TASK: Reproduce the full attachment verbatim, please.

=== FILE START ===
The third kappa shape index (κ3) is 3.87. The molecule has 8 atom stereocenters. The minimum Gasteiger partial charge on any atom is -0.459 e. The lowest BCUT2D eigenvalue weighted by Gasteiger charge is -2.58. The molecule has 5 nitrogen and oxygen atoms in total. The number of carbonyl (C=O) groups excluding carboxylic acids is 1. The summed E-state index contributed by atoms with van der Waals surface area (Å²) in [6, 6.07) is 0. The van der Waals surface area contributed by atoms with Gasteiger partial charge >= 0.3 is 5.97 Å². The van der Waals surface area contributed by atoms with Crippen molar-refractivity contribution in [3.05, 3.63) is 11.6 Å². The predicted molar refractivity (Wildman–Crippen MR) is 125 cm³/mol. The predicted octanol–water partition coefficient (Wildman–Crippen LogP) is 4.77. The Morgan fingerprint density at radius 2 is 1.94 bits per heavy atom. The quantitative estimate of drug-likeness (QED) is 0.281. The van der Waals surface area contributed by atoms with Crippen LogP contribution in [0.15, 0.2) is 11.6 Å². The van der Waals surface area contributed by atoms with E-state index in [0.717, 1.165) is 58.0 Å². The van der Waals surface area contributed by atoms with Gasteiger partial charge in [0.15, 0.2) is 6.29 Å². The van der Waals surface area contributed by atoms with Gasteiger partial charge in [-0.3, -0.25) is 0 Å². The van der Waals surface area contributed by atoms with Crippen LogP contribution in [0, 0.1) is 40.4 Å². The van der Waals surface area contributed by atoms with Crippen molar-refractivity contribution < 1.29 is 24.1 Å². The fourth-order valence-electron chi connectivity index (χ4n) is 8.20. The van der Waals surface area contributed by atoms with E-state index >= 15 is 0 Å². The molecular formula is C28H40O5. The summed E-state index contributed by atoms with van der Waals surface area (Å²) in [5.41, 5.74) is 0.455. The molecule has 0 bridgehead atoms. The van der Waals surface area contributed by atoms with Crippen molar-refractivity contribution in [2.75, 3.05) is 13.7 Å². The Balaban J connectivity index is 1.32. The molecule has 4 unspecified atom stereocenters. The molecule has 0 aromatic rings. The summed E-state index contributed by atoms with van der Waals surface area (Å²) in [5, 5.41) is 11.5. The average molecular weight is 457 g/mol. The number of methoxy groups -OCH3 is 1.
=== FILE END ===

The third kappa shape index (κ3) is 3.87. The molecule has 8 atom stereocenters. The minimum Gasteiger partial charge on any atom is -0.459 e. The lowest BCUT2D eigenvalue weighted by Gasteiger charge is -2.58. The molecule has 5 nitrogen and oxygen atoms in total. The number of carbonyl (C=O) groups excluding carboxylic acids is 1. The summed E-state index contributed by atoms with van der Waals surface area (Å²) in [6, 6.07) is 0. The van der Waals surface area contributed by atoms with Gasteiger partial charge >= 0.3 is 5.97 Å². The van der Waals surface area contributed by atoms with Crippen molar-refractivity contribution in [3.05, 3.63) is 11.6 Å². The predicted molar refractivity (Wildman–Crippen MR) is 125 cm³/mol. The predicted octanol–water partition coefficient (Wildman–Crippen LogP) is 4.77. The Morgan fingerprint density at radius 2 is 1.94 bits per heavy atom. The quantitative estimate of drug-likeness (QED) is 0.281. The van der Waals surface area contributed by atoms with Crippen LogP contribution in [0.15, 0.2) is 11.6 Å². The van der Waals surface area contributed by atoms with E-state index in [0.717, 1.165) is 58.0 Å². The van der Waals surface area contributed by atoms with Gasteiger partial charge in [0.15, 0.2) is 6.29 Å². The van der Waals surface area contributed by atoms with Gasteiger partial charge in [-0.3, -0.25) is 0 Å². The van der Waals surface area contributed by atoms with Crippen LogP contribution in [0, 0.1) is 40.4 Å². The van der Waals surface area contributed by atoms with Crippen molar-refractivity contribution < 1.29 is 24.1 Å². The fourth-order valence-electron chi connectivity index (χ4n) is 8.20. The van der Waals surface area contributed by atoms with E-state index >= 15 is 0 Å². The molecular formula is C28H40O5. The summed E-state index contributed by atoms with van der Waals surface area (Å²) in [5.41, 5.74) is 0.455. The molecule has 0 bridgehead atoms. The van der Waals surface area contributed by atoms with Crippen molar-refractivity contribution in [2.75, 3.05) is 13.7 Å². The Balaban J connectivity index is 1.32. The molecule has 4 unspecified atom stereocenters. The molecule has 0 aromatic rings. The summed E-state index contributed by atoms with van der Waals surface area (Å²) in [5, 5.41) is 11.5. The average molecular weight is 457 g/mol. The number of methoxy groups -OCH3 is 1.